Connect with Isthmus:         Newsletters 

Sunday, January 25, 2015 |  Madison, WI: 24.0° F  Light Snow
Share on Google+
Neil Halstead attracts admirers with his ethereal songs
Dream-pop syndicate
Halstead heads for the heavens.
Halstead heads for the heavens.

Neil Halstead's name just doesn't jump off the page. It really should, though, because Halstead's music is worth celebrating. His career has enjoyed three distinct, equally great phases. First there was the crucial shoegaze and dream-pop band Slowdive, then came the wistful country-rock group Mojave 3, and now there's his solo act, which churns out brilliant, quiet folk.

Having just released his third solo album, Palindrome Hunches, Halstead will likely play some new material at the High Noon Saloon Oct. 13. But his back catalog can give you a feel for how he arrived at where he is now. Here's a brief look at its highlights.

Solo work

Halstead's music is the stuff of slow-motion season finales. Following a seven-year break after his 2001 album, Sleeping on Roads, Halstead drew myriad Nick Drake comparisons with his 2008 album, Oh! Mighty Engine. For the most part, these associations were a bit unfair and overly based on a slight similarity between the two artists' voices. Halstead tends to skirt Drake's brand of elegant gloom in favor of light, sweet ditties like the title track and the bubbly "Baby, I Grew You a Beard."

Mojave 3

Over the course of 10 years and five albums, Mojave 3 moved from the type of expansive, pedal-steel slow-rollers like those Mazzy Star perfected to the hooky rock showcased on 2006's Puzzles Like You. Mojave 3 wears both styles very well, which makes this big shift all the more miraculous. A huge metamorphosis can cost a band as many fans as it gains, but it's hard to imagine lovers of misty twang like "Love Songs on the Radio" not finding something worthwhile in skintight pop like "Breaking the Ice" - and vice versa.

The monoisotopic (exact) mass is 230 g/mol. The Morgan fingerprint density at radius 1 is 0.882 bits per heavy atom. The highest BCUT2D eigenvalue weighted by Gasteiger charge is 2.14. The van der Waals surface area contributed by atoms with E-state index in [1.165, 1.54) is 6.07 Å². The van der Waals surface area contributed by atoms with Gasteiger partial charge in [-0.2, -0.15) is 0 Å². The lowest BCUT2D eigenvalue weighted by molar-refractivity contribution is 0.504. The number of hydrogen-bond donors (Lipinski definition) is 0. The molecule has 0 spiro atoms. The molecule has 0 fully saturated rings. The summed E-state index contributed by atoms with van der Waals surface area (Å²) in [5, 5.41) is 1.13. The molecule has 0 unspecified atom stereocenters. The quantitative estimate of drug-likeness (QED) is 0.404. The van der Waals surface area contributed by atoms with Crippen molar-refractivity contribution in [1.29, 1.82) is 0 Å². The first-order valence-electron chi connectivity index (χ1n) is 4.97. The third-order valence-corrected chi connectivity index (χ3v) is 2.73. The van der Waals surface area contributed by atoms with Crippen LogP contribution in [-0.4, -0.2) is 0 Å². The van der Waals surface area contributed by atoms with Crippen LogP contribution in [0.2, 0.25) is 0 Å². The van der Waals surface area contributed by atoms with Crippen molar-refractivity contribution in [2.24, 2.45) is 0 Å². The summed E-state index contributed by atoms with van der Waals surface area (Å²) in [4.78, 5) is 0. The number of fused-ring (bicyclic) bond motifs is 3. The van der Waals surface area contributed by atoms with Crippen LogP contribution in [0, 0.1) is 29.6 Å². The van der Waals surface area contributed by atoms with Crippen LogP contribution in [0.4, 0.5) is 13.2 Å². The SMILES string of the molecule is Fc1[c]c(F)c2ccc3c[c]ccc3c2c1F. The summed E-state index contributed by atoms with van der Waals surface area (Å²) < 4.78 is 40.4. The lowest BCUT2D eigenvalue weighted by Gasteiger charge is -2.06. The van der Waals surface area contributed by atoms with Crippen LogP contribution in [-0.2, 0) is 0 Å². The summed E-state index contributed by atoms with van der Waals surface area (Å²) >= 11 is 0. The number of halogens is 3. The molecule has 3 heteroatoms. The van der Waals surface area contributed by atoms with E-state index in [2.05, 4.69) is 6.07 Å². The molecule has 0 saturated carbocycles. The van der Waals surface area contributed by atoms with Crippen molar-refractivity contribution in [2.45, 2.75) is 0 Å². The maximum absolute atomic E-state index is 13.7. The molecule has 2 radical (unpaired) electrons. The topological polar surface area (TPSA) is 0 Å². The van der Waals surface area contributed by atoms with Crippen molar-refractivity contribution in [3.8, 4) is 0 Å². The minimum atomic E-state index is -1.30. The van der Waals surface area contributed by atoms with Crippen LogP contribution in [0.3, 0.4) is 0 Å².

Though rightfully pegged as a shoegaze band, Slowdive often drifted toward the dreamiest of dream pop. "Blue Skied an' Clear," from 1995's Pygmalion, can practically make a stereo levitate. Closer to the Earth is 1993's essential Souvlaki, whose stunners "Alison" and "40 Days" are some of Halstead's best examples of woozy, hot-all-over songwriting.

Share on Google+

Log in or register to comment

Select a Movie
Select a Theater

Promotions Contact us Privacy Policy Jobs Newsletters RSS
Collapse Photo Bar